As of today, Google Photos for both iOS and Android now has a entirely redesigned set of editing tools and filters. The "auto enhance" feature, which tweaks brightness, contrast, saturation and other characteristics of your photo has been improved thanks to the machine learning technology that is at the core of nearly all of Google's products. It can look at a photo and recognize what a photo editor might do to try and improve the image. Auto Enhance has long been a pretty solid feature, so seeing it continue to get smarter and better is definitely a good thing.

If you want to make further adjustments, the simple "light," "color" and "pop" sliders that were in the previous Google Photos app have been greatly expanded. Now, you can tap a triangle next to "light" or "color" to see a view with a host of more granular editing tools like exposure, contrast highlights, saturation, warmth and so on. Those tools aren't right in your face, so people who don't want to dive in can still make adjustments — but those who really want to go deep on editing their pictures will surely appreciate the option. I used to be a big fan of the Google+ photo editing tools so seeing these features come back is very welcome.

Google called out two of those adjustments in particular as things that only it can do with its vast store of photographic information. A new slider called "deep blue" saturates blues in an image like the sky or water to make them more vibrant, and it knows to specifically target those hues while leaving others unchanged. There's also a skin tone filter that can adjust saturation specifically on a subject's skin without altering the rest of the image. Other editing programs have similar filters, but Google says that this one is particularly accurate because of the millions of photos it has analyzed — it just has a better sense of what is skin and what isn't than other editors.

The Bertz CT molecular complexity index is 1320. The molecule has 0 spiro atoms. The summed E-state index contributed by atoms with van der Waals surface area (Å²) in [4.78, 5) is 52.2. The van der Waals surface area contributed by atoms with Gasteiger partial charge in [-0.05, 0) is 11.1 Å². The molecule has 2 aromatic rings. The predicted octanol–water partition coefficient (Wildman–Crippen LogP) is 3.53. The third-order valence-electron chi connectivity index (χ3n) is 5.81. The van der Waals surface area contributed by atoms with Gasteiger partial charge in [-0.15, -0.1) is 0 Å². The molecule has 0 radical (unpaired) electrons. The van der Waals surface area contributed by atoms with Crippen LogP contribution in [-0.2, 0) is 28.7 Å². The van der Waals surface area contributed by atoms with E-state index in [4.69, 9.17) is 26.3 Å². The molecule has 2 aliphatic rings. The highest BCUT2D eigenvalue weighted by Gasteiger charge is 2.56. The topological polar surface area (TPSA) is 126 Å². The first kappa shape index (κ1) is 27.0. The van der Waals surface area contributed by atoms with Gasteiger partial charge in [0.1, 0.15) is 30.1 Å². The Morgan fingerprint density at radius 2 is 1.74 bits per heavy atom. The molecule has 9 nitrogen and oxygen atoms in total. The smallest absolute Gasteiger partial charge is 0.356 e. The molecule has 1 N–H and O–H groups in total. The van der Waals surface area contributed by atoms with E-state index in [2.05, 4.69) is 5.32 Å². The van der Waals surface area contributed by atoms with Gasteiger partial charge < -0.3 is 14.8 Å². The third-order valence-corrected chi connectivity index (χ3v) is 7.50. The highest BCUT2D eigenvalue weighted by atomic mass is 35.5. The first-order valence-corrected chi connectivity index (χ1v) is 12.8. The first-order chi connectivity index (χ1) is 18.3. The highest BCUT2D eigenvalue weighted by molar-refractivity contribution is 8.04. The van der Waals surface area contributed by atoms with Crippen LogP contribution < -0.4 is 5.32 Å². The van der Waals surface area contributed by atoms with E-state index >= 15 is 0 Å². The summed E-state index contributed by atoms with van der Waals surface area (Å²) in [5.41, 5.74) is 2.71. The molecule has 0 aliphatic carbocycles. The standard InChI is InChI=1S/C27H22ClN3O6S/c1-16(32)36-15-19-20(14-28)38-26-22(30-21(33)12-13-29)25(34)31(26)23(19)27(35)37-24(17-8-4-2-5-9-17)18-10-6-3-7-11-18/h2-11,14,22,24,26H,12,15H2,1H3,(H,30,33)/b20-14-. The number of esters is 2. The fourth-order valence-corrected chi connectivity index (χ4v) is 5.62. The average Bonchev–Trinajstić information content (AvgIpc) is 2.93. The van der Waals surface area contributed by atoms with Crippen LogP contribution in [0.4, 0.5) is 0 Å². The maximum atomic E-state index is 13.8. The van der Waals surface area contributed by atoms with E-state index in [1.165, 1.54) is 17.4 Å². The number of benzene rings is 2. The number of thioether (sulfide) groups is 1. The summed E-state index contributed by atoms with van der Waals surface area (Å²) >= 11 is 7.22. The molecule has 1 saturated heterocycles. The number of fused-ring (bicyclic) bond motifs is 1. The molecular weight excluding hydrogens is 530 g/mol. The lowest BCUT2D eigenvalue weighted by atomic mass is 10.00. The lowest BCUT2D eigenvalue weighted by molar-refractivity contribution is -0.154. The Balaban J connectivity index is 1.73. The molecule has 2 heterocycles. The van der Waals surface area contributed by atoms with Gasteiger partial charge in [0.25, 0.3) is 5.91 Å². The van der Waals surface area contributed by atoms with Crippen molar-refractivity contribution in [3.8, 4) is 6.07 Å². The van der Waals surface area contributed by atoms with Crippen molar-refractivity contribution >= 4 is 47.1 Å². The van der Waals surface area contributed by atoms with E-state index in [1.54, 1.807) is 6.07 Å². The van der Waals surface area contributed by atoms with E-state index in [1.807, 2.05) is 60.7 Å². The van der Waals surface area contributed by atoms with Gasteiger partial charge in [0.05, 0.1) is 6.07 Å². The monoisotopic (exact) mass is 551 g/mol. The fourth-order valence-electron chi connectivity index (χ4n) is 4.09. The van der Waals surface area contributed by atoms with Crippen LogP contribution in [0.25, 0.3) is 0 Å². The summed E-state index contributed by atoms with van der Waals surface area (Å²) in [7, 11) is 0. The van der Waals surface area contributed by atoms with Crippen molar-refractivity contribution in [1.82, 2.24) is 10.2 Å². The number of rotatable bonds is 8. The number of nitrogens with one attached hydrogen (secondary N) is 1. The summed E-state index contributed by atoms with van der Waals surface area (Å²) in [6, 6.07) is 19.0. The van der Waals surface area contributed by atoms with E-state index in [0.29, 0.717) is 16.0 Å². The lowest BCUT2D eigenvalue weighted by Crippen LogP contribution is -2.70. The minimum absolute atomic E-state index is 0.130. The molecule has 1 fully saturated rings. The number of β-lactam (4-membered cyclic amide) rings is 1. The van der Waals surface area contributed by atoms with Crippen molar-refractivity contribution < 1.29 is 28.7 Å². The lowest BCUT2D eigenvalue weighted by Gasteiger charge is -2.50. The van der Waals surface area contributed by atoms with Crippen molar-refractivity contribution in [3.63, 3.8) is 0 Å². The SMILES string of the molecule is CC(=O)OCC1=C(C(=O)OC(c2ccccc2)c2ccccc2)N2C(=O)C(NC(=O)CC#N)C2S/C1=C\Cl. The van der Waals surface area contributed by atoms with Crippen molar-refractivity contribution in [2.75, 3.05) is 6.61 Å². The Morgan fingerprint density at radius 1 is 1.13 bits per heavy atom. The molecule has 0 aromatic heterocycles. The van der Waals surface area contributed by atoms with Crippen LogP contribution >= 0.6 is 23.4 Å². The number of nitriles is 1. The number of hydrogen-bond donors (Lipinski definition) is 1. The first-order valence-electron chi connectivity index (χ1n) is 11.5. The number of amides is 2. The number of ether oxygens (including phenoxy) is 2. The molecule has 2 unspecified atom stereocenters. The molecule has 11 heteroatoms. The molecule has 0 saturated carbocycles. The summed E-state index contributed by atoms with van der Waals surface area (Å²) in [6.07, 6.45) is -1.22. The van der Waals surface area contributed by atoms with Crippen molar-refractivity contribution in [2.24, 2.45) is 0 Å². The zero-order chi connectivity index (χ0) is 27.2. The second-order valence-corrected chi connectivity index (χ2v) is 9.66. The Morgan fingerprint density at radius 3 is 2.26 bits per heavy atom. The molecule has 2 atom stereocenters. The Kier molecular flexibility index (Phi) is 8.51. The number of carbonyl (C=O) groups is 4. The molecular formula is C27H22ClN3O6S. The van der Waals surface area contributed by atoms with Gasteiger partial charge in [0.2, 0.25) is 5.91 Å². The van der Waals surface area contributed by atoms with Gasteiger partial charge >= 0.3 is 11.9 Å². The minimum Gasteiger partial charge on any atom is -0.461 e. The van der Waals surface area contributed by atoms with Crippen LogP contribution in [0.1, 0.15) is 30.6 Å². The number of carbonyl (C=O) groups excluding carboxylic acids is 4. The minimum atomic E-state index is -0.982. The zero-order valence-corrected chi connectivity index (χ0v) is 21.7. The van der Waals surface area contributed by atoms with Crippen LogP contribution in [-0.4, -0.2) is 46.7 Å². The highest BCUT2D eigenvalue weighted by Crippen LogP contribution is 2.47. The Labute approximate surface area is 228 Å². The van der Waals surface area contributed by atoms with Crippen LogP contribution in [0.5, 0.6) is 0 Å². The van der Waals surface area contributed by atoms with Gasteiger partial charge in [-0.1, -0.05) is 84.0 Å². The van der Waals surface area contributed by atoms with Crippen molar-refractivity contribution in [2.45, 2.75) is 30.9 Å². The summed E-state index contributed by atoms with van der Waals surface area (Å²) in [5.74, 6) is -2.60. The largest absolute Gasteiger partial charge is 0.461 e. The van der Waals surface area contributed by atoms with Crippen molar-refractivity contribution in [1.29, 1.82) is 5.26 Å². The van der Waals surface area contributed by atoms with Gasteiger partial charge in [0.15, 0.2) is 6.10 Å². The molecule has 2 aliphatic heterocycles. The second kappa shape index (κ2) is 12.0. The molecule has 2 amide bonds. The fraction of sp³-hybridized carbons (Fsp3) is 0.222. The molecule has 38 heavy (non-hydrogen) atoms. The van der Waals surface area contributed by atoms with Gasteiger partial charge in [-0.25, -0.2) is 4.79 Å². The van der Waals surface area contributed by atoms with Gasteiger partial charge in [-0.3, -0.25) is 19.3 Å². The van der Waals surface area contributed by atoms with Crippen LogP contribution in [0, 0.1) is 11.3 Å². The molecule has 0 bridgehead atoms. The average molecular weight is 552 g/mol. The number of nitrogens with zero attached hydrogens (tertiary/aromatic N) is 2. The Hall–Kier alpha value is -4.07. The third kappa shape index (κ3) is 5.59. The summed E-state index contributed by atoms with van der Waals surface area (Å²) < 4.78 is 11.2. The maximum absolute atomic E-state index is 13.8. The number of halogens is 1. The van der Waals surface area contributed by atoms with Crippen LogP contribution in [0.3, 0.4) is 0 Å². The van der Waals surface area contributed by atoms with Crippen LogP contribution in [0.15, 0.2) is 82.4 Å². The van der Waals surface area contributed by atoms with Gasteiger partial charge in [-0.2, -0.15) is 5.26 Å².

Lastly, Google added 12 new filters (of course it did) that take advantage of machine learning to be a little smarter than the average option. Rather than always slapping a default set of adjustments on a picture, Google Photos will make subtle improvements to the image first — it sounds like a combination of auto enhance as well as a filter. But those enhancements will be optimized to work well with the filter you're adding. It sounds nice, and the filters looked good on the images Google was showing off, but we'll need to spend some time playing around with it to see if they're really any better than what Instagram already offers.

Editing is the main addition to Google Photos, but there are a few other improvements here as well. If you're invited to a shared album, the app will prompt you with suggestions from your own photos to add. It's another place where Google's machine learning comes into play. And the movie maker, which can automatically select related photos and set them to a soundtrack, will be gaining some new event-focused options in the coming months.